MY biopsy doesn't say any thing about stage or grade, etc. The G.I. i had then assumed I was untreatable. It says
1.Cirrhosis w/ mild inflammatory activity.
1. Cirrhosis w/ mild inflamitory activity. 2. Histologic changes compatible w/ chronic hepatitis. Codes ICD-9 88307, 88313x4
The usual lobular archtecture is effected.Central veins are difficcult to identify and are sometimes distorted They are arranged in thickened cords and shapes and many have have multiple nuclei.Bile ducts are relatively spared but some are lined by reactive epithehelium No granulomatous inflamation, bile inflamation stasis, excessive iron, or dense plasma cell infiltrates are detected?????????
Patient who have cirrhosis usually lack a lot of inflammation (the liver cells are too scarred) so an inflammation stage is not given. Cirrhosis is considered the final grade of fibrosis (sometime termed grade 4 or 5). When the findings are consistant with cirrhosis throughout, it is simply term cirrhosis on biopsy.
Many patients do show an improvement, with treatment, per biopsy post-treatment, even at the cirrhosis stage. Can it be reversed? An open question for medical science. See the article posted below:
Reversal of cirrhosis: evidence-based medicine?
In the May issue 2002 of Gastroenterology, Poynard et al.1 report on the impact of pegylated interferon alfa-2b and ribavirin on liver fibrosis in patients with chronic viral hepatitis C. Our main issues are the following:
I have beginning stages of cirrosis and did #15 last Friday nite. There is no cure or regeneration of the cirrosis. Once the scrarring takes place it is done. I'm not a doctor but my BX was 3/4 and I'm on TX. I would get a second opionion.
wow thank you for going thru the trouble of answering me. that's alot of reading for my foggy brain so I'll have to take my time with it. In what I managed to absorb so far is the answer is basically, "Who knows?" Maybe you'll heal, maybe not. In that maybe I'll opt for the bx for the answer. In the meantime I'll take whatever healing, energy level, lowered vl or anything else I can get. Thanx again.
the Poynard tx-fibrosis paper was pretty controversial as evidenced by the number of published comments. I believe the comment Scott cites is the <a href="http://www.ncbi.nlm.nih.gov/entrez/query.fcgi?cmd=Retrieve&db=pubmed&dopt=Abstract&list_uids=12891578">3rd</a> in the PubMed <a href="http://www.ncbi.nlm.nih.gov/entrez/query.fcgi?cmd=Retrieve&db=PubMed&list_uids=11984517&dopt=Abstract">citation</a> of the paper. Personally, I thought the comment was a good caution but doesn't really detract from Poynard's findings : fibrosis may be only one component of cirrhosis but in practice it seems to be the most significant one. Quantifying liver disease seems to be a very inexact "science" - from the representativeness of the biopsy sample, to the pathologist's subjective judgment, to the relative weighing of the characteristics observed in the tissue. Interestingly, Poynard's group is also probably <em>the</em> most active in searching for reliable blood-marker based indices of disease progression. These may soon end up giving us a more meaningful disease index than today's 'stage'. On the same subject here's an <a href="http://www2.gastrojournal.org/scripts/om.dll/serve?action=searchDB&searchDBfor=art&artType=fullfree&id=a0050201525">editoriall</a> that appeared in the same issue as the Poynard paper.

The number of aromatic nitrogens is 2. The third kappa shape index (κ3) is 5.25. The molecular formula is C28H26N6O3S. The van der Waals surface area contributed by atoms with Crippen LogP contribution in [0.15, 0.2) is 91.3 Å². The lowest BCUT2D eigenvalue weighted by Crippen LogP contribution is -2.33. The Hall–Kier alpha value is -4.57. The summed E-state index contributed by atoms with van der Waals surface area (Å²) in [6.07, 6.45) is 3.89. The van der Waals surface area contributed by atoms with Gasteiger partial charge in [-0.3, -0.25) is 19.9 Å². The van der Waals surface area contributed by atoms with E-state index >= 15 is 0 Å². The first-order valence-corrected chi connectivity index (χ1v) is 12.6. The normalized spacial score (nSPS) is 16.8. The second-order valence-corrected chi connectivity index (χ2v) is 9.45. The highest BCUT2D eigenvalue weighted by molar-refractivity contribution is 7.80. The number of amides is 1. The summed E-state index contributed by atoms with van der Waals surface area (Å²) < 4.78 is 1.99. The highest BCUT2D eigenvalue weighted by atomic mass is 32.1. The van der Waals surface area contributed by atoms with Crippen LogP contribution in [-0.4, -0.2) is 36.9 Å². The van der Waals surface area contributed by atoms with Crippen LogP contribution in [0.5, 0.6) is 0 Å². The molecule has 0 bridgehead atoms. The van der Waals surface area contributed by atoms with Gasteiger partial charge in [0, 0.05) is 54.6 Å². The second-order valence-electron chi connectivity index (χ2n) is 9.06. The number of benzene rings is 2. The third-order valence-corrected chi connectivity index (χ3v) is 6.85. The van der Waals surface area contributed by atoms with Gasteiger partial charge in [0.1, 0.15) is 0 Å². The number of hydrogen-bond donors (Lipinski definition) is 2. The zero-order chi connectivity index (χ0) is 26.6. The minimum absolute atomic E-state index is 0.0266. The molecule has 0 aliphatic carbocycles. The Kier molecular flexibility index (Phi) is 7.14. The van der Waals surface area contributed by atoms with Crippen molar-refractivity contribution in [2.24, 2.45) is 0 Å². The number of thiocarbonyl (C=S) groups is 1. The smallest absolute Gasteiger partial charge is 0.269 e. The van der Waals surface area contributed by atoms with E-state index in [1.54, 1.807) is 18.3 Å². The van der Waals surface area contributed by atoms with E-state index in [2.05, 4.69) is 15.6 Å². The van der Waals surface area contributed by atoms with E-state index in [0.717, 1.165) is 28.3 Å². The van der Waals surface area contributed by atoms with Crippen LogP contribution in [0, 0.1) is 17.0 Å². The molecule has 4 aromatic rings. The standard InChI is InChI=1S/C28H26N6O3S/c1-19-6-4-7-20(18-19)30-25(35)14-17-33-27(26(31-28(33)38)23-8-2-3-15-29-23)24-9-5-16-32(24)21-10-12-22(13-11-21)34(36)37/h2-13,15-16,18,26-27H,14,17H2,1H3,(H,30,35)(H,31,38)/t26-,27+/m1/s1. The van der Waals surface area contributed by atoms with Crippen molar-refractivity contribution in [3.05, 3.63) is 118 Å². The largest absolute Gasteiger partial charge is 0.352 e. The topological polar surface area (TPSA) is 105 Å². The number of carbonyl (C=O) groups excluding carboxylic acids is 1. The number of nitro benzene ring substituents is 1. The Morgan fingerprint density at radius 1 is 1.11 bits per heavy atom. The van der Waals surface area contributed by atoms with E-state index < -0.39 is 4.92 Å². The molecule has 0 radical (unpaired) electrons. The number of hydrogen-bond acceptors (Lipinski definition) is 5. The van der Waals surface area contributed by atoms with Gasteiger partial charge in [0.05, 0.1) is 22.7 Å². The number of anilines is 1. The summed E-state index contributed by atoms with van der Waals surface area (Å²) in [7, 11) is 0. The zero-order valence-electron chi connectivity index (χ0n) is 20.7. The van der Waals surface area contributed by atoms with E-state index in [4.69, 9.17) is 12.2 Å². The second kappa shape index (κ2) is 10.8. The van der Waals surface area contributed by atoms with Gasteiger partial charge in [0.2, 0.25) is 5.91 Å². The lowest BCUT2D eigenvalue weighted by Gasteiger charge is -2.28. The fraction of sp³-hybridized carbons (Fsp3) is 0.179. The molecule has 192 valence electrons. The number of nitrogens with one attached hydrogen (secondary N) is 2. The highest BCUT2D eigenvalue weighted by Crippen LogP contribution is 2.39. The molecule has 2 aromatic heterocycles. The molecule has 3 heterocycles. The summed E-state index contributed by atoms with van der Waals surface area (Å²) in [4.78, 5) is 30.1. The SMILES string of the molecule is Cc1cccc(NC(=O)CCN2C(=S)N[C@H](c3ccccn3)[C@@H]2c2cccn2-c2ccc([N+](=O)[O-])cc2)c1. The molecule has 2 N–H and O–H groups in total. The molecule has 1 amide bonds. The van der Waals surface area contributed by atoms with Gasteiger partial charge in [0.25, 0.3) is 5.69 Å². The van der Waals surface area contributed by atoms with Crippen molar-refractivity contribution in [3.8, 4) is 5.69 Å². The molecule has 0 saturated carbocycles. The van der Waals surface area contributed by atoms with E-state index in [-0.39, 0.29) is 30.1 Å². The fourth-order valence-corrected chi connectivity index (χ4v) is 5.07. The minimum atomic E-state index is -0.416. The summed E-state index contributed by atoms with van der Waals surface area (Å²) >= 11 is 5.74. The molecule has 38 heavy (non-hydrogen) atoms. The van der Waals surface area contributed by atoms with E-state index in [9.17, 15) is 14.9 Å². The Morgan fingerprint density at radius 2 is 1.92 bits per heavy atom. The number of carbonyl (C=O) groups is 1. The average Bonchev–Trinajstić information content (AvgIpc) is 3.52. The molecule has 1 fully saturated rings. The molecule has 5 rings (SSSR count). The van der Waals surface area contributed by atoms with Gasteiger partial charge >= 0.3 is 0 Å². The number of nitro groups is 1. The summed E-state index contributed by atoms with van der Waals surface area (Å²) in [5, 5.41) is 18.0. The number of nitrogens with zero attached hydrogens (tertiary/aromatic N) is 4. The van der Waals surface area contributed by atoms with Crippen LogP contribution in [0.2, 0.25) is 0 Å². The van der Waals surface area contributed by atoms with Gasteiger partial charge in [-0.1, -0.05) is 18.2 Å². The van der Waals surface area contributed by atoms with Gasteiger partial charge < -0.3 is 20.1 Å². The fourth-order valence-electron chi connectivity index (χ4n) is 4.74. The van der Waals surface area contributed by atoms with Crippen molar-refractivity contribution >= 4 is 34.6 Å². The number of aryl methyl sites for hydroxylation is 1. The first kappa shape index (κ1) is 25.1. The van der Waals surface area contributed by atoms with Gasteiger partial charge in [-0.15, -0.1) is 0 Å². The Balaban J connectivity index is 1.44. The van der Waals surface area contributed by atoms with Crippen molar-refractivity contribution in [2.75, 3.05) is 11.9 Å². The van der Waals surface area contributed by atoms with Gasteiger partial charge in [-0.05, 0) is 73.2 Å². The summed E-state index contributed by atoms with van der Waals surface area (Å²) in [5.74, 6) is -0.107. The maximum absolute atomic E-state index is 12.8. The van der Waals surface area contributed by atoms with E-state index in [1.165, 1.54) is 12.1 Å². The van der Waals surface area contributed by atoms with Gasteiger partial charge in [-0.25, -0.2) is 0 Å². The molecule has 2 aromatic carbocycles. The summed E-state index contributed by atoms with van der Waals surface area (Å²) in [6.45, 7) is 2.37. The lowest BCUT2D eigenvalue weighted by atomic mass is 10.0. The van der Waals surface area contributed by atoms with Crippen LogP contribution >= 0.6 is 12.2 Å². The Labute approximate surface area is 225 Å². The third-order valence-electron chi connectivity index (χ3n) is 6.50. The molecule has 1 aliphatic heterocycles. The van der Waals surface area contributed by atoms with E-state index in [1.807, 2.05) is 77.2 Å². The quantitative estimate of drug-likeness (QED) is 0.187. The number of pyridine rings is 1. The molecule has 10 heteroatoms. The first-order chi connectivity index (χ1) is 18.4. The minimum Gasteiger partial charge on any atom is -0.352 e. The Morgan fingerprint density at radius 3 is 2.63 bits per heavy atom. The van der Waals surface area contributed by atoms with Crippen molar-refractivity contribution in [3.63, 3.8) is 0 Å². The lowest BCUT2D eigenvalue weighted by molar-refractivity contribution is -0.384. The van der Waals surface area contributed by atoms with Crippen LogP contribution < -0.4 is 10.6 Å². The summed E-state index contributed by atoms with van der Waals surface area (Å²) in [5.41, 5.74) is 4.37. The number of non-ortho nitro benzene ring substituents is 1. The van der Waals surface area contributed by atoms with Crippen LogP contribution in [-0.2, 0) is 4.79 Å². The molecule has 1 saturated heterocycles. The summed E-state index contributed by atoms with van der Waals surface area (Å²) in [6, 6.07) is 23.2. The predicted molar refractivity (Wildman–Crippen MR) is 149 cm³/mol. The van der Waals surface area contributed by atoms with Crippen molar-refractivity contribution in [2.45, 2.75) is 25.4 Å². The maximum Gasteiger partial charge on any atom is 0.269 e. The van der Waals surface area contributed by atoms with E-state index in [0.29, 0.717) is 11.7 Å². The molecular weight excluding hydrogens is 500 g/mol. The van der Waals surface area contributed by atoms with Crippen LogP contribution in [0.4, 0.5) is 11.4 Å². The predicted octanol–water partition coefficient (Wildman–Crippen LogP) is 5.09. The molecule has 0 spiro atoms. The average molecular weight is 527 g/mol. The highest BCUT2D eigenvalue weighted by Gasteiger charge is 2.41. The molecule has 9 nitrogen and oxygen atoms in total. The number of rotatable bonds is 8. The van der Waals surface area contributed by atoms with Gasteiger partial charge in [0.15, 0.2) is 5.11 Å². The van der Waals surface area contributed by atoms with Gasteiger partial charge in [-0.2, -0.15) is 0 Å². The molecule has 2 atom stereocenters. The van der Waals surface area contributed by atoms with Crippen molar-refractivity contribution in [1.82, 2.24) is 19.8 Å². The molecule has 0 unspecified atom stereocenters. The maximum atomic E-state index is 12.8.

http://www.hepcassoc.org/news/article36.html - Hepatitis C Association
All of the above have references to the Poynard et al work. Some of the sites you need to register for.
I hope this is what you're looking for.
Below I've quoted from the study.
It is exciting to see this histologic response in patients. I am hoping for it myself.
The Impact of Pegylated Interferon Alfa-2b and Ribavirin on Liver Fibrosis
Gastroenterology 2002 May;122(5):1303-1313
Impact of pegylated interferon alfa-2b and ribavirin on liver fibrosis in patients with chronic hepatitis C.
Poynard T, McHutchison J, Manns M, Trepo C, Lindsay K, Goodman Z, Ling MH, Albrecht J